According to a new report in the Free Beacon, Bernie Sanders has, on multiple occasions, steered campaign and nonprofit money to friends and family.
While not necessarily illegal, the Sanders family’s apparent tendency to keep deals within the family, so to speak, is somewhat at odds with Sanders’ emphatic focus on anticorruption rhetoric.
But public records examined by the Free Beacon reportedly show Sanders’ family endeavors often had the added feature of benefitting those close to them.
Early on, Sanders’ wife—Jane O’Meara Sanders—and his stepdaughter, Carina Driscoll, both received salaries from his early political campaigns. (Sanders’ House campaign reportedly paid O’Meara Sanders $90,000 for “consulting and ad placement services from 2002 to 2004.” Driscoll, too, got paid $65,000 between 2000 and 2004.)
And at Burlington College, where O’Meara Sanders served as president until 2011, at least two contracts yielded six-figure payouts for companies run by Driscoll and a close friend of the Sanders family.
One friend who benefitted was the son of Jonathan Leopold (also named Jonathan), a friend so close to Sanders he once called him “family.” According to the Free Beacon, the Burlington began paying for students studying abroad in the Bahamas to stay at a resort owned by Leopold, who was also a Burlington board member.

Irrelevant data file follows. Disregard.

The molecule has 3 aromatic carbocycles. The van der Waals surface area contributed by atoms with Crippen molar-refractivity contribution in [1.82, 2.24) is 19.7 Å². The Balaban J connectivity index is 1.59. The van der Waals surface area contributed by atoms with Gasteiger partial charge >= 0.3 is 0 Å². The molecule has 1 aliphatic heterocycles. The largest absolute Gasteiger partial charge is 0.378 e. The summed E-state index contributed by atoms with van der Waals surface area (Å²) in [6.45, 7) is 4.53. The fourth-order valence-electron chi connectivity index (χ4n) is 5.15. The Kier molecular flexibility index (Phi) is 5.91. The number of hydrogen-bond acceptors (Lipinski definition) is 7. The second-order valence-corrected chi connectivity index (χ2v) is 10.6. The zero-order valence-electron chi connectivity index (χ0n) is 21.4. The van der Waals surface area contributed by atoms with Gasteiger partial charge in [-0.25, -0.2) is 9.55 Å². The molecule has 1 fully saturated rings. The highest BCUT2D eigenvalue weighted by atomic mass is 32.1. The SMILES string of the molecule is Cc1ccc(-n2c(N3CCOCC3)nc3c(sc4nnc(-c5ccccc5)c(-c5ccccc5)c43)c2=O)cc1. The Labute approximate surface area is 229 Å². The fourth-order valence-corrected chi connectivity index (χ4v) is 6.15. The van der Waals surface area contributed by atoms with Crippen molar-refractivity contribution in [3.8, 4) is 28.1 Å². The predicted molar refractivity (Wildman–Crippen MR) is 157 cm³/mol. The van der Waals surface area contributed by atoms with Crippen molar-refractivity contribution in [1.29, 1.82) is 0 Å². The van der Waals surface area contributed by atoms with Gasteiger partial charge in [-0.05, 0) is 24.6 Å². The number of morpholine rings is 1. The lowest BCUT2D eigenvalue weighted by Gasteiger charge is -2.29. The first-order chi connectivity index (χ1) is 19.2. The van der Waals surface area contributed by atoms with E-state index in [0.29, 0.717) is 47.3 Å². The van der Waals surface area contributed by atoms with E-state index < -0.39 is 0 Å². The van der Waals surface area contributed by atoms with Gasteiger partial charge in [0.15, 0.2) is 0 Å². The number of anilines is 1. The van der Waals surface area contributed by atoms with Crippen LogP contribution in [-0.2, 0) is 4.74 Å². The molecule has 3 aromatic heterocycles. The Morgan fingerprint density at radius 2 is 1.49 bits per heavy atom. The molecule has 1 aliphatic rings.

Shortly after Leopold’s son, also named Jonathan, purchased the resort, Burlington College began writing it large checks for all-inclusive stays for its study abroad students.
The younger Leopold later said during a deposition related to a lawsuit filed by a student who was injured at the rest that he conducted boat tours and snorkeling trips “on behalf of Burlington College.”
From 2009 through 2011, when O’Meara Sanders stepped down as president of the school, it paid the resort about $68,000, according to annual tax filings.
According to the Free Beacon, the payments stopped the year after O’Meara Sanders left the school.
A year later, the school also stopped making payments to the Vermont Woodworking School, where most of the classes for Burlington’s Woodworking and Fine Furniture-Making B.F.A were held. The Woodworking School, which was reportedly paid about $500,000 by Burlington, was founded by Sanders’ step-daughter, Driscoll.